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On A Philosophical Enquiry into the Origin of Our Ideas of the Sublime and Beautiful (1756), parts I, II, and his later intro essay, "On Taste."
Are people's tastes basically the same? Burke says yes: they're rooted in our common reactions to pain and pleasure, those two are not opposites, but simply quite different properties, each associated with a different set of responses. When we are aesthetically pleased by something big, indistinct, and maybe scary, Burke calls that a judgment that it's sublime.
Mark, Seth, and Dylan are joined by guest Amir Zaki to wander the through the field of ideas of this slim, rich, and breezy text. Not at all sublime! Read more about the topic and get the text.
End song: "Stoobis in the Sky," by Mark Lint and friends, recording started in 2012 and completed for this episode. Read about it.
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The Burke picture is by Sterling Bartlett.
the admixture of a sort of academic Aristotelianism, “natural”/scientific philosophy, and being a gentleman is not uncommon for his time/place.
the discussion left me wondering if the (probably) solely human affective experience of “a feeling of infinity,” or “a feeling of nothingness” form poles between the very ethereal and pleasant vs. heavy and repulsive. perhaps sublimity is manifest at the extremes of any continuum.
edit grammar: ‘poles bounding’, not ‘poles between’
here, http://www.mybrainnotes.com/fear-rage-panic.html , we see 7 affective modes, each based in neural subsystem and common to all reptiles upwards. the article discusses how the ‘reasoning’ neocortex is ever-influenced by them.
dmf, that is the most fascinating and informative discussion i
have heard in a long time. to say it’s one of your best links
ever is meant to place it high (excuse pun) among its quality
the history of animal-plant co evolution is also fascinating. i
observe things as process, and am often trying to ‘catch the
feel’ of elements in ANW”s writings such as imminence,
concern, and prehension, to name a few.
in one part of the cannibus vid i was vividly struck where he
mentions how there remain small genetic traces of health-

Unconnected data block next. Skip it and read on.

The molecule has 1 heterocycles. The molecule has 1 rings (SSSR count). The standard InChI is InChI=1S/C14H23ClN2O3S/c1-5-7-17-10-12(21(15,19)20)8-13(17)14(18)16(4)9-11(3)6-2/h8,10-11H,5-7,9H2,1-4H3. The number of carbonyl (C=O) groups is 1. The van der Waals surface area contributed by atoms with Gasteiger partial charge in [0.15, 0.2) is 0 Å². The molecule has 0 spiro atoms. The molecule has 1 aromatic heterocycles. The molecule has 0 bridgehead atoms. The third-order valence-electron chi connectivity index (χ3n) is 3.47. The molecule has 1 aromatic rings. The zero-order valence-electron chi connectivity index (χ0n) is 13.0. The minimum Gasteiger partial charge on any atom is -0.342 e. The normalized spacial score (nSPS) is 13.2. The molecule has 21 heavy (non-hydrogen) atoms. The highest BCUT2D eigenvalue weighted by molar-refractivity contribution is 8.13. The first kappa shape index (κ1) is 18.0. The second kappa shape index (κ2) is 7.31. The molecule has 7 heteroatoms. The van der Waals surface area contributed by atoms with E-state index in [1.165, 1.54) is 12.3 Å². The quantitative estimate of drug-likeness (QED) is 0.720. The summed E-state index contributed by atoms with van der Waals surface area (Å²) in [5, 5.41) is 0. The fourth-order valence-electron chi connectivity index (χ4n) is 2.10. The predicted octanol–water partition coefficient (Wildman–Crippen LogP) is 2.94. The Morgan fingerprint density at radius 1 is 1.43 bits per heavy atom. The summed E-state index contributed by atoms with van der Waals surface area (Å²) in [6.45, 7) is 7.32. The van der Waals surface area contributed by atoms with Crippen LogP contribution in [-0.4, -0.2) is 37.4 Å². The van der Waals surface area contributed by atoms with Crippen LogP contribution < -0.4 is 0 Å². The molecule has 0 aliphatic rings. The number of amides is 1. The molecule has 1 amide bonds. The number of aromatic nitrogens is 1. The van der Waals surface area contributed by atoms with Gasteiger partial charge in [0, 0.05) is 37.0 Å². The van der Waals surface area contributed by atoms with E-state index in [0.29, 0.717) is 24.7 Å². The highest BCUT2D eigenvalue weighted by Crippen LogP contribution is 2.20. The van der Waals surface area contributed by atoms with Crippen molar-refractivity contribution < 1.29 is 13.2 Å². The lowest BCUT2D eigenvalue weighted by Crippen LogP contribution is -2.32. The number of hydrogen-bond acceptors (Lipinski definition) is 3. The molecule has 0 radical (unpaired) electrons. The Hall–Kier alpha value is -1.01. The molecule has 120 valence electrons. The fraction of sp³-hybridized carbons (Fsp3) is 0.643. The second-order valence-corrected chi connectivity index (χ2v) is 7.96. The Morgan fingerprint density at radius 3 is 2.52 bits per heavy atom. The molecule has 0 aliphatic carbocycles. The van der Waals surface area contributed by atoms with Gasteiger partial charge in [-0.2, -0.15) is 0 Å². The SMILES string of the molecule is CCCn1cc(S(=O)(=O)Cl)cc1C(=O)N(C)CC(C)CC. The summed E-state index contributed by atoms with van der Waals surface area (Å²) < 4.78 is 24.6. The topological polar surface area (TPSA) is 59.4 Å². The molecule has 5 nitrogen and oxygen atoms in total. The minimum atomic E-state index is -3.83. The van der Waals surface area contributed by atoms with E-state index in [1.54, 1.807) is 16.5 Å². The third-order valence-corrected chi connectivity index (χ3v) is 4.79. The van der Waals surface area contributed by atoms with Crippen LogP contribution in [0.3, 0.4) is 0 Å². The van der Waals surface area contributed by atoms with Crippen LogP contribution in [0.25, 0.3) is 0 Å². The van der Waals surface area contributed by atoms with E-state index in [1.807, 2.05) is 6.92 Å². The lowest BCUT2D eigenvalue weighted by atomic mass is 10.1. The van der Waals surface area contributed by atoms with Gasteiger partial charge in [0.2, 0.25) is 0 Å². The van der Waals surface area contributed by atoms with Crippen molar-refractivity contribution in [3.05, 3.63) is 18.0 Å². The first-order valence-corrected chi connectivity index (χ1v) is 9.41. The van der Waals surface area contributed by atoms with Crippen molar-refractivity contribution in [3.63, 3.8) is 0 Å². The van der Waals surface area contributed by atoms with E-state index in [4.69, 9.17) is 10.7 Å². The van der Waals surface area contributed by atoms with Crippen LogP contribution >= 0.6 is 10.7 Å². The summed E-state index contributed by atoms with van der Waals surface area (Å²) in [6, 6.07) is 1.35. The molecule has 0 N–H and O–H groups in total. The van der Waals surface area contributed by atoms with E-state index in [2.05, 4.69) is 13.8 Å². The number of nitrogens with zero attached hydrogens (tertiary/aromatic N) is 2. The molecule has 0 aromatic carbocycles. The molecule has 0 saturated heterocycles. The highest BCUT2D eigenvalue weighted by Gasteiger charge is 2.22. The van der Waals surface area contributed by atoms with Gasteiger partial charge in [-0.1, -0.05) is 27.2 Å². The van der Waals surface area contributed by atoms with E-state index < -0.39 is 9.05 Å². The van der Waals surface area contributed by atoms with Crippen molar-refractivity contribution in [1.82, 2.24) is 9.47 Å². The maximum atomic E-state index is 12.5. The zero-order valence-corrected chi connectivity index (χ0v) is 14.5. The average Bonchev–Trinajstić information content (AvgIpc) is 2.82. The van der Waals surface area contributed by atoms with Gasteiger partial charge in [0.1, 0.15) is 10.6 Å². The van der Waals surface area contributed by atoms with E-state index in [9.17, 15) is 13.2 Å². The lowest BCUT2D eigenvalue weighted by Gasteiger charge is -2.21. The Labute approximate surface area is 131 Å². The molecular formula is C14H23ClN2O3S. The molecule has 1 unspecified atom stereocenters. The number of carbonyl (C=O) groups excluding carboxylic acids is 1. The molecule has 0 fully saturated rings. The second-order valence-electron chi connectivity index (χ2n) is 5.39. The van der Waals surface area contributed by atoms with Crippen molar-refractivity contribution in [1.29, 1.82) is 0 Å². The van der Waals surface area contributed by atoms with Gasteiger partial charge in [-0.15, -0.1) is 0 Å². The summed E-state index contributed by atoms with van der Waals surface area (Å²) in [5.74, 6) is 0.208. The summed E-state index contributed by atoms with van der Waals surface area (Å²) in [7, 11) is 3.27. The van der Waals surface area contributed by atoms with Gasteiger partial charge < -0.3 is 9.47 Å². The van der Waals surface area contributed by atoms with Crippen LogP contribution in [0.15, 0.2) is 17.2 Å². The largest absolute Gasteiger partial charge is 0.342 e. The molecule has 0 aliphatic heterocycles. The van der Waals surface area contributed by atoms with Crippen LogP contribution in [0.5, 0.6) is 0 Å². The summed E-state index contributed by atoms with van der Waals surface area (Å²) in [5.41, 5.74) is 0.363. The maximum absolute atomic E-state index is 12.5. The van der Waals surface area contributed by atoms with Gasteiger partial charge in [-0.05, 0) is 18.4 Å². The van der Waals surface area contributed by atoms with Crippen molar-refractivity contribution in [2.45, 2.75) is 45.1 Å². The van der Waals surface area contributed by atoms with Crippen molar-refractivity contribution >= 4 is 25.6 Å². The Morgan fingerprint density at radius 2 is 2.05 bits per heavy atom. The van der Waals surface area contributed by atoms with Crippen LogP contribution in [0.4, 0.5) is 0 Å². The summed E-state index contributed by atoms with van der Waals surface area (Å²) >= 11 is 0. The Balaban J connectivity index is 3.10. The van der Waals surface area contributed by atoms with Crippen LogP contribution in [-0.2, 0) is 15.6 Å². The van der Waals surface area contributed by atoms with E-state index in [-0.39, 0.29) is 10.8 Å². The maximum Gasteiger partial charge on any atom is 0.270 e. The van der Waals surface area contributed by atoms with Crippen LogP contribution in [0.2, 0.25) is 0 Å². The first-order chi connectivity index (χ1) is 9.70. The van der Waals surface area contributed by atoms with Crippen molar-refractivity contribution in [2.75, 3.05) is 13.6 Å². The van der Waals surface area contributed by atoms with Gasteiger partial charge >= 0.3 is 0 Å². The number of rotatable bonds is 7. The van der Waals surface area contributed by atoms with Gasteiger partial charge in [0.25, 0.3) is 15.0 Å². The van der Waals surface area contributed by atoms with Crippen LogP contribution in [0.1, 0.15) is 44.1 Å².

benefiting compounds besides the ‘prohibition’-thc-drenched
modern weed, which were formerly cultivated by and found
useful for our antecedents. this, to me, is physical prehension
– taking-in the objective past.
i find myself wanting to gain insights thru non-dogmatic
observations as a process thinker. i think Pirsig sorta does,
speaking of Pirsig, it occurs to me that Panksepp’s
fundamental mammalian affect of ceaseless SEEKING is
precisely what buddhist meditation tries SO hard to quell, and may explain the difficulty
we are always already manipulating our environs without end, see:
Akiva Mattenson says
I enjoyed this episode (as I do most episodes), and I was further excited to listen after receiving the calendar! In any case, I thought you might be interested in Abraham Joshua Heschel’s remarks about the sublime to ‘Biblical Man’ in “God in Search of Man”:
The sublime is not opposed to the beautiful, and must not, furthermore, be considered an esthetic category. The sublime may be sensed in things of beauty as well as in acts of goodness and in the search for truth. The perception of beauty may be the beginning of the experience of the sublime. The sublime is that which we see and are unable to convey. It is the silent allusion of things to a meaning greater than themselves. It is the silent allusion of things to meaning greater than themselves. It is that which all things ultimately stand for; “the inveterate silence of the world that remains immune to curiosity and inquisitiveness like distant foliage in the dusk.” It is that which our words, our forms, our categories can never reach. That is why the sense of the sublime must be regarded as the root of man’s creative activities in art, thought, and noble living. Just as no flora has ever fully displayed the hidden vitality of the earth, so has no work of art, no system of philosophy, no theory of science, every brought to expression the depth of meaning, the sublimity of reality in the sight of which the souls of saints, artists, and philosophers live.